Amtrak Survivors Tell Panel Scenes of Horror : Disaster: ‘I’m beginning to burn,’ trapped trainman said after cars plunged off a bridge in Alabama. Crew describes heroism, chaos.
Survivors testified vividly Monday about moments of terror, chaos and death after an Amtrak train plunged off a battered railroad bridge and into a foggy bayou near here last September, killing 47 of the 210 people aboard.
“I heard my friend calling, ‘I can’t get out! My door won’t open! I can’t get out,’ ” Charley Jones, a waiter on the ill-fated Sunset Limited train, said as he described the frantic attempts to escape from one of the burning railroad cars as it sank slowly into the murky water.
“He said, ‘Please help me, I’m beginning to burn,’ ” Jones recalled with a grimace. “I tried hard to get him out, but to no avail.”
The body of his friend, Roland Quaintance, 44, of Jackson, Miss., a fellow service attendant on the Los Angeles-to-Miami train, was among those recovered several days after the worst accident in Amtrak history.
Jones, 57, was one of the first witnesses as the National Transportation Safety Board began three days of public hearings here on the crash.
Monday’s testimony by Jones; Michael Dopheide, 26, a passenger, and Gary Lee Farmer, 42, the train’s assistant conductor, provided a grim picture of what happened in the pre-dawn hours of Sept. 22 at Bayou Canot, a tributary of the Mobile River about 10 miles north of this port city on the Gulf of Mexico.
The NTSB says it is still too early to determine the precise cause of the accident. However, board investigators say there is strong evidence that a Mobile River towboat, the Mauvilla, strayed into the bayou while lost in the fog and rammed the bridge with one of its barges about eight minutes before the train arrived. They said the impact apparently displaced some of the bridge’s girders by as much as 70 feet.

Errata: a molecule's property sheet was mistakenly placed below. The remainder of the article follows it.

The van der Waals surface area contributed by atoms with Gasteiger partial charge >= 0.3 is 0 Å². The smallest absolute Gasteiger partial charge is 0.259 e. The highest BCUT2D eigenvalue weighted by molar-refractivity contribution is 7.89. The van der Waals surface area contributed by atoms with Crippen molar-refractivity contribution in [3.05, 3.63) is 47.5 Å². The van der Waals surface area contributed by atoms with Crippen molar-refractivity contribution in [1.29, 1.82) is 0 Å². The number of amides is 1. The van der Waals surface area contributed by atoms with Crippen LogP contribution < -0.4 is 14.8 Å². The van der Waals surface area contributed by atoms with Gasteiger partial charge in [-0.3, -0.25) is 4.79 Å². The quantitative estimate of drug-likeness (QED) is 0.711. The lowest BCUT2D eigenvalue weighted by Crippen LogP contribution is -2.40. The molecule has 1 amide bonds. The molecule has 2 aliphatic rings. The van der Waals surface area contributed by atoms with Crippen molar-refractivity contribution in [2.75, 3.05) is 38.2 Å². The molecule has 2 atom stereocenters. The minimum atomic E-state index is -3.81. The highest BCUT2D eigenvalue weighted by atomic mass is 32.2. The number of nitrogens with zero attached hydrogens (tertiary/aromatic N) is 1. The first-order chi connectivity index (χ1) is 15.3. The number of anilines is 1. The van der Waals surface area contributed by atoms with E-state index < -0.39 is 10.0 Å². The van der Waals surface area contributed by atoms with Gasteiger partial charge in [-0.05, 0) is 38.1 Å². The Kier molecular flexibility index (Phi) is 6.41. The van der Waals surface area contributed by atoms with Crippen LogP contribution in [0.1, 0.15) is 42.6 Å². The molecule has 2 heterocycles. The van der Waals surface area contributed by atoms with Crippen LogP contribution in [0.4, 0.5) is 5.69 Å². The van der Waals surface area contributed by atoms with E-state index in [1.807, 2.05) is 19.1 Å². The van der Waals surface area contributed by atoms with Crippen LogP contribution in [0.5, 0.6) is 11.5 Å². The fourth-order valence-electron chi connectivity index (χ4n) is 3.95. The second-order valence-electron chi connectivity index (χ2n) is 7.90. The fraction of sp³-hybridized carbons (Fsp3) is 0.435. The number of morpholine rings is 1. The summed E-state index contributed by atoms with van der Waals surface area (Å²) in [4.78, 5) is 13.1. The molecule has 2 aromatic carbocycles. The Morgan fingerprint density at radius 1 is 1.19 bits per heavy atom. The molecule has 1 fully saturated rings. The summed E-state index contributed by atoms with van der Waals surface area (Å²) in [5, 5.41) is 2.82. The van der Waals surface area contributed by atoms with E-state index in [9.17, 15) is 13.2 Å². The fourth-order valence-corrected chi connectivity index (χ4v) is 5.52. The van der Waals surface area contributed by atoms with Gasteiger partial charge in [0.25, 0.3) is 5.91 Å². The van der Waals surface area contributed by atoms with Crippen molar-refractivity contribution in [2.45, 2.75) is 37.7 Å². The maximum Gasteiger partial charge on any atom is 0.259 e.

Farmer said he was sitting in the dining car near the rear of the train with another crew member, Dwight Thompson, as the Sunset Limited approached the Bayou Canot bridge at about 70 m.p.h., its normal operating speed along that stretch of track.
At 2:53 a.m., eight minutes after the barge struck the bridge, the Sunset Limited hurtled onto the disabled structure, investigators said.
Three locomotive units, a baggage car, a crew dormitory car and two passenger cars tumbled into the bayou as part of the bridge under them collapsed. The three passenger cars and diner at the back of the train derailed, jerking to a stop atop the part of the bridge that remained in place.
“It was like flying into the side of a mountain,” Farmer said. “There was a horrendous initial impact; it felt as though the cars were telescoping into one another. . . . I was sliding down the aisle on my stomach and Mr. Thompson came sailing over my head.”
Jones was in the dormitory car, which fell into the bayou, caught fire and began to sink.
“The bed had broken away from the wall and fallen on top of me,” he said. “Somehow, with the help of God, I was able to get out from under there.”
Jones said that, through the wall, he could hear the pleas for help from his friend, Quaintance, trapped in the debris of the adjoining compartment as the flames licked closer.
“It was no use,” Jones said. “The smoke was so intense I had to leave.”